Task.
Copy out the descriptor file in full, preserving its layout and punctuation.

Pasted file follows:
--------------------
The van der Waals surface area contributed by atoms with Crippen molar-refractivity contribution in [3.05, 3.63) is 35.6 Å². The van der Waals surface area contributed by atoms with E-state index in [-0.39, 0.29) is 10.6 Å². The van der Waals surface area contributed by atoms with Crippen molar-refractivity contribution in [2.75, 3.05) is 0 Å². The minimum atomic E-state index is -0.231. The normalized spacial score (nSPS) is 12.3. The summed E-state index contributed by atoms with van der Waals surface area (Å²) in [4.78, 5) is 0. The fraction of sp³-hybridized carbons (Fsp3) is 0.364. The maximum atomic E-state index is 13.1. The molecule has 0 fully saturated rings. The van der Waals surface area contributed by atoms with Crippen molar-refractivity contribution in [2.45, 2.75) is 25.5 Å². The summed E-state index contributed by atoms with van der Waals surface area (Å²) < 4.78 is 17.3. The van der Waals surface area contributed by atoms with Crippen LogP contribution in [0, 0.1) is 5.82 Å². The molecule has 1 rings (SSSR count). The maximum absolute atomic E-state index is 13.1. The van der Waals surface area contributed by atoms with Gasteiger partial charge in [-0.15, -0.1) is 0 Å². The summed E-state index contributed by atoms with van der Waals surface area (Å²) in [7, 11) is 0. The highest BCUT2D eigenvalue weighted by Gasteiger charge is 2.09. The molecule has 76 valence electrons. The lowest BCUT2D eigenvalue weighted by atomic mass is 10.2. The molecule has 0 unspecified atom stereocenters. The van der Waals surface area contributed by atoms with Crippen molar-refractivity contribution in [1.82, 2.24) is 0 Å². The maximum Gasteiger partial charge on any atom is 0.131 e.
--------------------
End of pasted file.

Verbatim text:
The van der Waals surface area contributed by atoms with Crippen molar-refractivity contribution in [3.05, 3.63) is 35.6 Å². The van der Waals surface area contributed by atoms with E-state index in [-0.39, 0.29) is 10.6 Å². The van der Waals surface area contributed by atoms with Crippen molar-refractivity contribution in [2.75, 3.05) is 0 Å². The minimum atomic E-state index is -0.231. The normalized spacial score (nSPS) is 12.3. The summed E-state index contributed by atoms with van der Waals surface area (Å²) in [4.78, 5) is 0. The fraction of sp³-hybridized carbons (Fsp3) is 0.364. The maximum atomic E-state index is 13.1. The molecule has 0 fully saturated rings. The van der Waals surface area contributed by atoms with Crippen molar-refractivity contribution in [2.45, 2.75) is 25.5 Å². The summed E-state index contributed by atoms with van der Waals surface area (Å²) < 4.78 is 17.3. The van der Waals surface area contributed by atoms with Crippen LogP contribution in [0, 0.1) is 5.82 Å². The molecule has 1 rings (SSSR count). The maximum absolute atomic E-state index is 13.1. The van der Waals surface area contributed by atoms with Gasteiger partial charge in [-0.15, -0.1) is 0 Å². The summed E-state index contributed by atoms with van der Waals surface area (Å²) in [7, 11) is 0. The highest BCUT2D eigenvalue weighted by Gasteiger charge is 2.09. The molecule has 76 valence electrons. The lowest BCUT2D eigenvalue weighted by atomic mass is 10.2. The molecule has 0 unspecified atom stereocenters. The van der Waals surface area contributed by atoms with Crippen molar-refractivity contribution in [1.82, 2.24) is 0 Å². The maximum Gasteiger partial charge on any atom is 0.131 e.